Scientist Sylvia Tetlow said the ‘cake stall’ open house at Craigie Leisure Centre last week discouraged further discussions between the corporation and community.
‘Sadly it resulted in failure to make any progress towards a resolution of issues (smell, ground vibration, noise, dust and light) disturbing residents,’ she said.
The corporation invited householders to talk one-on-one with staff and give feedback on Stage I of the Groundwater Replenishment Scheme planned for the site off Ocean Reef Road. ‘There was no more information available over and above what we already knew,’ Ms Tetlow said.
‘What we want as residents is no more nuisances emanating from industrialisation of the site. These nuisances decrease our quality of life and decrease property values.’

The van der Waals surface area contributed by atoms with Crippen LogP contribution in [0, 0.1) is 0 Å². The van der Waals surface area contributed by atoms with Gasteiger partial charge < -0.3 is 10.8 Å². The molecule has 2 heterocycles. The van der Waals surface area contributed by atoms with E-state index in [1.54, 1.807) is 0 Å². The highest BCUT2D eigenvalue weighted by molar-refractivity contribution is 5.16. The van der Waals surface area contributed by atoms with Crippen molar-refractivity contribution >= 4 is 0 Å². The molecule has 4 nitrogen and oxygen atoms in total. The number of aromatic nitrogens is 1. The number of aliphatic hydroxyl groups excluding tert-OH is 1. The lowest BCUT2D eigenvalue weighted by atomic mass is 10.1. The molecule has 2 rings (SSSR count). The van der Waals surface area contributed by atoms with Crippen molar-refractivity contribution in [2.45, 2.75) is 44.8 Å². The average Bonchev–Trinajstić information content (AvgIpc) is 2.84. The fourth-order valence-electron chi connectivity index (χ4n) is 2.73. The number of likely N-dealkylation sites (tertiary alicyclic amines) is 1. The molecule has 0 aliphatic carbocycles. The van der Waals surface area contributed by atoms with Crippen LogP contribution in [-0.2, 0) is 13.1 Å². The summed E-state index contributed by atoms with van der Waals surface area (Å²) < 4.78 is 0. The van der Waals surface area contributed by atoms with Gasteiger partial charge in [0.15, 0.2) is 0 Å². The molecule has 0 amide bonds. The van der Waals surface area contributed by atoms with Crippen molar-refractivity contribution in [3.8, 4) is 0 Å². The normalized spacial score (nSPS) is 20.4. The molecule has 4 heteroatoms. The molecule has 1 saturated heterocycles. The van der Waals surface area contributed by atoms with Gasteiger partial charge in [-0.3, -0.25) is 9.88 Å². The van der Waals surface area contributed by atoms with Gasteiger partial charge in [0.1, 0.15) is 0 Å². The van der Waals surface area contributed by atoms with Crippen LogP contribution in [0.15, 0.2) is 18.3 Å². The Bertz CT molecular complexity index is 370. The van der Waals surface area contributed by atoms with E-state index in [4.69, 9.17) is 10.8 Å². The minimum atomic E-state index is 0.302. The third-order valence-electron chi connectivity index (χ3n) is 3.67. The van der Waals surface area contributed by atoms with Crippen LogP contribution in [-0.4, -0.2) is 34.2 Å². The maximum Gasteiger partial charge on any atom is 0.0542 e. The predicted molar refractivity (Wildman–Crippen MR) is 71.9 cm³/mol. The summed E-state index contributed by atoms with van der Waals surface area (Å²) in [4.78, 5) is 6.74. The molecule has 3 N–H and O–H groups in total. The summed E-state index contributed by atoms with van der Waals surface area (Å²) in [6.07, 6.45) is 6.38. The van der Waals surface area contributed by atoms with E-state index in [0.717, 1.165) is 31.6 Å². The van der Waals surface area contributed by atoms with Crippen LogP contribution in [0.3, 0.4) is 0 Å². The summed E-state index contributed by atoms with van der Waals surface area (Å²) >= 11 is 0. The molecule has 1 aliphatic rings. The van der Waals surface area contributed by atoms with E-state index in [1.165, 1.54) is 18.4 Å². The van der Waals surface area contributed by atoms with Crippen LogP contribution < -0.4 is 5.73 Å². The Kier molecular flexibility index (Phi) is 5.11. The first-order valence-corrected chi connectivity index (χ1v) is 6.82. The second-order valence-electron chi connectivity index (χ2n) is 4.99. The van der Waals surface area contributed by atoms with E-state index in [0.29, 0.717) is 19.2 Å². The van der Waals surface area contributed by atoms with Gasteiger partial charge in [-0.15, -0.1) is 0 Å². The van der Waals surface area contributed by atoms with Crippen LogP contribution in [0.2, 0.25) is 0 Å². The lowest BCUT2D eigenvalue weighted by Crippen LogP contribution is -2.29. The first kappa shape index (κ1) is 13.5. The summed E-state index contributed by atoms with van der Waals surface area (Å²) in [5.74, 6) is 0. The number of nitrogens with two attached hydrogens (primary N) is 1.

Ms Tetlow said a dense buffer between houses and the Beenyup site had absorbed noise, vibration, dust and smells until removed by the corporation in late 2012.
She said the best solution was to vest the remaining buffer strip in the City of Joondalup or WA Planning Commission, so it had protection, similar to Bushland Forever sites.
Ms Tetlow wants corporation chief Sue Murphy to visit the area and for residents to come up with a co-ordinated approach to ‘industrialisation’ of the area, which includes a Public Transport Authority application for a bus depot on 1.7ha to the north of the Beenyup site.
A Water Corporation spokeswoman said it had cleared a 3.14ha bushland area on the western border of the Craigie site between September 2012 and January 2013 to comply with the Bushfires Act 1954.
‘The corporation understands clearing had an impact on the visual amenity for nearby residents,’ she said. ‘We are committed to revegetating some of the area.’